One problem that sliced bread had was that it went stale faster. Because each slice was exposed to the air, the entire loaf could dry out quickly. Also, people just aesthetically didn’t think that a loaf of sliced bread looked very good compared to what they were used to. The loaves tended to slump and people said it looked sloppy.
Rohwedder developed seven patents between the years 1927 and 1936, all dedicated to slicing bread.
After further refinements in the process, Rohwedder eventually sold bread cutting machines to the Continental Baking Company in New York City. They used the bread cutting machines on their signature line of bread they called “Wonder Bread”.
It was then that sliced bread really took off.
Sliced bread took less time to prepare. Thinner, more uniform slices made it easier to make toast, and the sale of pop up toasters took off as a result. It was the popularity of sliced bread which made peanut butter and jelly take off in the United States as it allowed children to easily make their own sandwiches.
By 1933, just 5 years after it was introduced in Chillicothe, Missouri, 80% of all bread sold in the United States was sliced.
In the United Kingdom, the first bread slicing machines were first installed in 1937 at the Wonderloaf Bakery in Tottenham, England, and sliced bread accounted for 80% of bread sales there by 1950.
There was one setback in the history of sliced bread, and that occurred in 1943, during World War II. US Secretary of Agriculture Claude Wickard placed a nationwide ban on sliced bread. The intent was to save metal and wax paper which was used in the production of sliced bread for the war effort.
There was a strong nationwide backlash to the sliced bread ban, and it was quickly reversed in only three months.
This brief history of sliced bread is fascinating, but it really doesn’t answer the question of why we use the phrase “the greatest thing since sliced bread”.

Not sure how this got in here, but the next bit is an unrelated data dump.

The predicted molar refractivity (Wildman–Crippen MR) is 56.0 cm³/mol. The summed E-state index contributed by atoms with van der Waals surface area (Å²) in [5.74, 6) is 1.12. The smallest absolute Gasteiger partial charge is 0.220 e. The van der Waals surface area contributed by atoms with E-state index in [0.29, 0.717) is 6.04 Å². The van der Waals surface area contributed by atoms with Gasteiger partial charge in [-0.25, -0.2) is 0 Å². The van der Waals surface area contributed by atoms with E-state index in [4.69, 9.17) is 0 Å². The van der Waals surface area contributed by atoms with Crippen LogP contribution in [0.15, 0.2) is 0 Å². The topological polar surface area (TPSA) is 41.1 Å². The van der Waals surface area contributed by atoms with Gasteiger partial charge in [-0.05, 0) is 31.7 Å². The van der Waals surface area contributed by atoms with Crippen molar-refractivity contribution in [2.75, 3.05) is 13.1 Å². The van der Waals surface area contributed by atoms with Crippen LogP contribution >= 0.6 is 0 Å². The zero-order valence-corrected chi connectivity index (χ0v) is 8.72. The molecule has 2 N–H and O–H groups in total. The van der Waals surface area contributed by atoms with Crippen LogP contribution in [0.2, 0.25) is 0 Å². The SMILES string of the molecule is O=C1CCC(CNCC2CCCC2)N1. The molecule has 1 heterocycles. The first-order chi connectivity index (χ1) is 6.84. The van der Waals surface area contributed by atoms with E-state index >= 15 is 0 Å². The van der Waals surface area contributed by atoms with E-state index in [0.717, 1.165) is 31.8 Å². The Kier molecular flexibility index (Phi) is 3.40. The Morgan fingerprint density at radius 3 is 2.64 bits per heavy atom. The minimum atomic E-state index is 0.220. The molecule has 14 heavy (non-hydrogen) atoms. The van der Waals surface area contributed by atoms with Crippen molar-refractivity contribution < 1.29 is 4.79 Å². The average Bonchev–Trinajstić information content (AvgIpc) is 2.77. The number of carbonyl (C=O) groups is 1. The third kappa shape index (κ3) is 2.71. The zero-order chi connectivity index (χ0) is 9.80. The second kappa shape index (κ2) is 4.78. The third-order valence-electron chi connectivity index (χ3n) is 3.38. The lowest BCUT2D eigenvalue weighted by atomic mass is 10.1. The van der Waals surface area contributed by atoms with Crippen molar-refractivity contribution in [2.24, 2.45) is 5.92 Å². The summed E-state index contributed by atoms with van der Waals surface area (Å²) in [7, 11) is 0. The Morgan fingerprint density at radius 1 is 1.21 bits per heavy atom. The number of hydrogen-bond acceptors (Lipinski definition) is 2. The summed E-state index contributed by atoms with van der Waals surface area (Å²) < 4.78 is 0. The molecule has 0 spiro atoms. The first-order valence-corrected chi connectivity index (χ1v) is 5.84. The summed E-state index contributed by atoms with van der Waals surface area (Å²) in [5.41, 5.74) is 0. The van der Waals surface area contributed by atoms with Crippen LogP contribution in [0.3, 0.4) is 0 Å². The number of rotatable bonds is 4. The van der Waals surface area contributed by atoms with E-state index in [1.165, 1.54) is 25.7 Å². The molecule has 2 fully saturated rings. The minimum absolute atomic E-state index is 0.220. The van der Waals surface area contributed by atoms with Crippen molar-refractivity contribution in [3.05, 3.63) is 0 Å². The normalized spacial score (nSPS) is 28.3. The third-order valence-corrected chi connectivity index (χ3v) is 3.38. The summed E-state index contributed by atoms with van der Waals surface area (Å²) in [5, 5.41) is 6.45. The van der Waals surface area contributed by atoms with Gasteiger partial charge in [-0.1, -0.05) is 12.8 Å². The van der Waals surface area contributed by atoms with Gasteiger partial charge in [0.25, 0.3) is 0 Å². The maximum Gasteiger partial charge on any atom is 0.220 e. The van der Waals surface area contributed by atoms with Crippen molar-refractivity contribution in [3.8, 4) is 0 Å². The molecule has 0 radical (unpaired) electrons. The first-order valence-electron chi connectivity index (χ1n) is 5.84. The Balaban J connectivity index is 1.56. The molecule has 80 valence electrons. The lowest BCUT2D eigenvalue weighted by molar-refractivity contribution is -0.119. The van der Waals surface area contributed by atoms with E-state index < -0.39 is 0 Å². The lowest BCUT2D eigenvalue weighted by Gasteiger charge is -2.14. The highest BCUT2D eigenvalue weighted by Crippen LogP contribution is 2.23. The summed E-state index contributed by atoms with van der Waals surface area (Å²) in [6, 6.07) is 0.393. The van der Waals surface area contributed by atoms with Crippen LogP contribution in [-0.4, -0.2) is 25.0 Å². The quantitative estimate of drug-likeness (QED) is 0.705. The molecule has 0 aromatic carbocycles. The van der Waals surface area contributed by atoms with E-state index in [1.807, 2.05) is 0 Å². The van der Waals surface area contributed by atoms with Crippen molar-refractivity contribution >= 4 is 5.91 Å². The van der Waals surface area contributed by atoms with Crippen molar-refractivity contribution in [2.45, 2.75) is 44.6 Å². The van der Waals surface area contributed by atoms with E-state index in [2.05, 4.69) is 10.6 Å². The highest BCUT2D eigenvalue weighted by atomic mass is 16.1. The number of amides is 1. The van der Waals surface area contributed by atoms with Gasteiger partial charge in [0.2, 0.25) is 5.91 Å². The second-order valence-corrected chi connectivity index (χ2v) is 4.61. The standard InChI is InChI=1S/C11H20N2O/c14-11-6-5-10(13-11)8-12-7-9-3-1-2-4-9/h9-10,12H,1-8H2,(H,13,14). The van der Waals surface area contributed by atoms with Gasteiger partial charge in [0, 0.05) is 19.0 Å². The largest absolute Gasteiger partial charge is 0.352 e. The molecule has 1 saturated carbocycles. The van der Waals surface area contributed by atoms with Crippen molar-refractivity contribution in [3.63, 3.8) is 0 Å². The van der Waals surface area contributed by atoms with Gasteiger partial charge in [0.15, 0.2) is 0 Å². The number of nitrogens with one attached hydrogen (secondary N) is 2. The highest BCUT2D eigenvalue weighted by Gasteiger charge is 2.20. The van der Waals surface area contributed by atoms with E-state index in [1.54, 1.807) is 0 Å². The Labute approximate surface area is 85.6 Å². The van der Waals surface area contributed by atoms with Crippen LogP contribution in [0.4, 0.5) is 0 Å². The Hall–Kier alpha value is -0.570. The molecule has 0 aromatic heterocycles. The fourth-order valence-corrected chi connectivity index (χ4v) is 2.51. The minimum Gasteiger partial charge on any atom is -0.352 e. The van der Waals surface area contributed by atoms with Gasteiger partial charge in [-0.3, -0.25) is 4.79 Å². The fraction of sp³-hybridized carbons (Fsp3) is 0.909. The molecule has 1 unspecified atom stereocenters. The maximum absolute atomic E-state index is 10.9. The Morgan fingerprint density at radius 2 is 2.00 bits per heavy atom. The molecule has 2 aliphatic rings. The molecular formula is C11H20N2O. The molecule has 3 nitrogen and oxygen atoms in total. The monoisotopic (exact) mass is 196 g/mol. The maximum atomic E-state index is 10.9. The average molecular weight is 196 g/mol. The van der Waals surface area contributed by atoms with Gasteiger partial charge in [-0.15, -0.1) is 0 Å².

In doing research for this episode, I couldn’t find anyone who could give a real clear answer.
There were several companies in the 1930s and 1940s which touted improvements to their bread by saying it was the greatest advancement baking since “sliced bread”. These improvements were often in the form of packaging, vitamin fortification, and changes in the size of slices.
More general use of the term started to appear in the 1950s. In 1951 American journalist Dorothy Kilgallen writing in the New York Journal-American reported that English actor “Stewart Granger “is the greatest thing since sliced bread”
In 1952 comedian Red Skelton said in an interview “Don’t worry about television. It’s the greatest thing since sliced bread”.
So it seems that comparing things to sliced bread was just something that just organically happened over time.
That leaves us with one final question. What was the greatest thing before sliced bread?
Well, we actually have an answer to that. It was given in the July 6, 1928 edition of the Chillicothe Constitution-Tribune which I mentioned earlier. In the article announcing sliced bread to the world they said, and I quote, that sliced bread was “greatest forward step in the baking industry since bread was wrapped.”
Source link Everything Everywhere